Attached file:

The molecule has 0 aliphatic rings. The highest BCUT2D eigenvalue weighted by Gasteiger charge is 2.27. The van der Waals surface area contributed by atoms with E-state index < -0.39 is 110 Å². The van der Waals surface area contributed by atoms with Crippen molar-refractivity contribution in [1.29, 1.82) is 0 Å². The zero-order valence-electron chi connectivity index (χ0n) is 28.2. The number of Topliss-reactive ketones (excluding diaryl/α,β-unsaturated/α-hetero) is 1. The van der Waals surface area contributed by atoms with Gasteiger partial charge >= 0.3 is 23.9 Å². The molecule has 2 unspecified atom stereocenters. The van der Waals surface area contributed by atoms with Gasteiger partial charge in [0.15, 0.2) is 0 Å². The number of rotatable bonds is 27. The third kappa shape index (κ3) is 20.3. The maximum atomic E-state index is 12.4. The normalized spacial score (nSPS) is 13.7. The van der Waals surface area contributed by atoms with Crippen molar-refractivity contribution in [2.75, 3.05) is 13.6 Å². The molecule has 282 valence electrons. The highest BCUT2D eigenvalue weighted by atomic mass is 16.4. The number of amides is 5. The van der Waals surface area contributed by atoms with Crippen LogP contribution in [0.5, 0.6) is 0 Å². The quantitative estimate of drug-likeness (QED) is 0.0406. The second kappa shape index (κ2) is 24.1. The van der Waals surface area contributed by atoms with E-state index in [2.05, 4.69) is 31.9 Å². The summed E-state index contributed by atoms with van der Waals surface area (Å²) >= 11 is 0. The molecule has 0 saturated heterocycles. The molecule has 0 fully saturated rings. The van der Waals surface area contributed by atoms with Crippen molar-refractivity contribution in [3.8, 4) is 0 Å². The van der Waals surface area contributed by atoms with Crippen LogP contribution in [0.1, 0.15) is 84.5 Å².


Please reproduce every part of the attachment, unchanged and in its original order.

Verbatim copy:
The molecule has 0 aliphatic rings. The highest BCUT2D eigenvalue weighted by Gasteiger charge is 2.27. The van der Waals surface area contributed by atoms with E-state index < -0.39 is 110 Å². The van der Waals surface area contributed by atoms with Crippen molar-refractivity contribution in [1.29, 1.82) is 0 Å². The zero-order valence-electron chi connectivity index (χ0n) is 28.2. The number of Topliss-reactive ketones (excluding diaryl/α,β-unsaturated/α-hetero) is 1. The van der Waals surface area contributed by atoms with Gasteiger partial charge >= 0.3 is 23.9 Å². The molecule has 2 unspecified atom stereocenters. The van der Waals surface area contributed by atoms with Gasteiger partial charge in [0.15, 0.2) is 0 Å². The number of rotatable bonds is 27. The third kappa shape index (κ3) is 20.3. The maximum atomic E-state index is 12.4. The normalized spacial score (nSPS) is 13.7. The van der Waals surface area contributed by atoms with Crippen molar-refractivity contribution in [2.75, 3.05) is 13.6 Å². The molecule has 282 valence electrons. The highest BCUT2D eigenvalue weighted by atomic mass is 16.4. The number of amides is 5. The van der Waals surface area contributed by atoms with Crippen LogP contribution in [0.5, 0.6) is 0 Å². The quantitative estimate of drug-likeness (QED) is 0.0406. The second kappa shape index (κ2) is 24.1. The van der Waals surface area contributed by atoms with E-state index in [2.05, 4.69) is 31.9 Å². The summed E-state index contributed by atoms with van der Waals surface area (Å²) >= 11 is 0. The molecule has 0 saturated heterocycles. The molecule has 0 fully saturated rings. The van der Waals surface area contributed by atoms with Crippen molar-refractivity contribution in [3.8, 4) is 0 Å². The van der Waals surface area contributed by atoms with Crippen LogP contribution in [0.1, 0.15) is 84.5 Å².